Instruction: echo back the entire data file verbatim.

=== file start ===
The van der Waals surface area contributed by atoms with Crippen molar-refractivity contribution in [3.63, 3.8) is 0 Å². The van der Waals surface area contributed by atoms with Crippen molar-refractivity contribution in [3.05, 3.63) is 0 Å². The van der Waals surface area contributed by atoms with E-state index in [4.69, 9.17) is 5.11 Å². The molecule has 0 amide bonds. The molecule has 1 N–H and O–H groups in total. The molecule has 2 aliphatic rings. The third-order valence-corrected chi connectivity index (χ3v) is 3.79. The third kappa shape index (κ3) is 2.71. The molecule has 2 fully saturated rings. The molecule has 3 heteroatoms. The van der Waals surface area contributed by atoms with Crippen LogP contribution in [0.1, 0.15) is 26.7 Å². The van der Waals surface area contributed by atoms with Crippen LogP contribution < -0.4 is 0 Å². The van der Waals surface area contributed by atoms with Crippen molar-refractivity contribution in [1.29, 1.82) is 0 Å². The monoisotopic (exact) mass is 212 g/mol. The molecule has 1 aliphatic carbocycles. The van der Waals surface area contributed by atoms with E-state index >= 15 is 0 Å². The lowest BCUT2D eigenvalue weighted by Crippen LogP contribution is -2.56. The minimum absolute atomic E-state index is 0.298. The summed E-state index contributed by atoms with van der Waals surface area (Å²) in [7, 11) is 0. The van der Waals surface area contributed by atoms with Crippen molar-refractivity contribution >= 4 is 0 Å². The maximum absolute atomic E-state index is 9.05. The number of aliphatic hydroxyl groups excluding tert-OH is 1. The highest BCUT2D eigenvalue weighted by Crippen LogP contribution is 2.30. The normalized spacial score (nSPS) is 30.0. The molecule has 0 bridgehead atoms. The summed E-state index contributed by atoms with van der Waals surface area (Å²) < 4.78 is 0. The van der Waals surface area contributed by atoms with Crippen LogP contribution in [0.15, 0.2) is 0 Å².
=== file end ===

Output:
The van der Waals surface area contributed by atoms with Crippen molar-refractivity contribution in [3.63, 3.8) is 0 Å². The van der Waals surface area contributed by atoms with Crippen molar-refractivity contribution in [3.05, 3.63) is 0 Å². The van der Waals surface area contributed by atoms with E-state index in [4.69, 9.17) is 5.11 Å². The molecule has 0 amide bonds. The molecule has 1 N–H and O–H groups in total. The molecule has 2 aliphatic rings. The third-order valence-corrected chi connectivity index (χ3v) is 3.79. The third kappa shape index (κ3) is 2.71. The molecule has 2 fully saturated rings. The molecule has 3 heteroatoms. The van der Waals surface area contributed by atoms with Crippen LogP contribution in [0.1, 0.15) is 26.7 Å². The van der Waals surface area contributed by atoms with Crippen LogP contribution < -0.4 is 0 Å². The van der Waals surface area contributed by atoms with Crippen molar-refractivity contribution in [1.29, 1.82) is 0 Å². The monoisotopic (exact) mass is 212 g/mol. The molecule has 1 aliphatic carbocycles. The van der Waals surface area contributed by atoms with E-state index >= 15 is 0 Å². The lowest BCUT2D eigenvalue weighted by Crippen LogP contribution is -2.56. The minimum absolute atomic E-state index is 0.298. The summed E-state index contributed by atoms with van der Waals surface area (Å²) in [7, 11) is 0. The van der Waals surface area contributed by atoms with Crippen molar-refractivity contribution >= 4 is 0 Å². The maximum absolute atomic E-state index is 9.05. The number of aliphatic hydroxyl groups excluding tert-OH is 1. The highest BCUT2D eigenvalue weighted by Crippen LogP contribution is 2.30. The normalized spacial score (nSPS) is 30.0. The molecule has 0 bridgehead atoms. The summed E-state index contributed by atoms with van der Waals surface area (Å²) < 4.78 is 0. The van der Waals surface area contributed by atoms with Crippen LogP contribution in [0.15, 0.2) is 0 Å².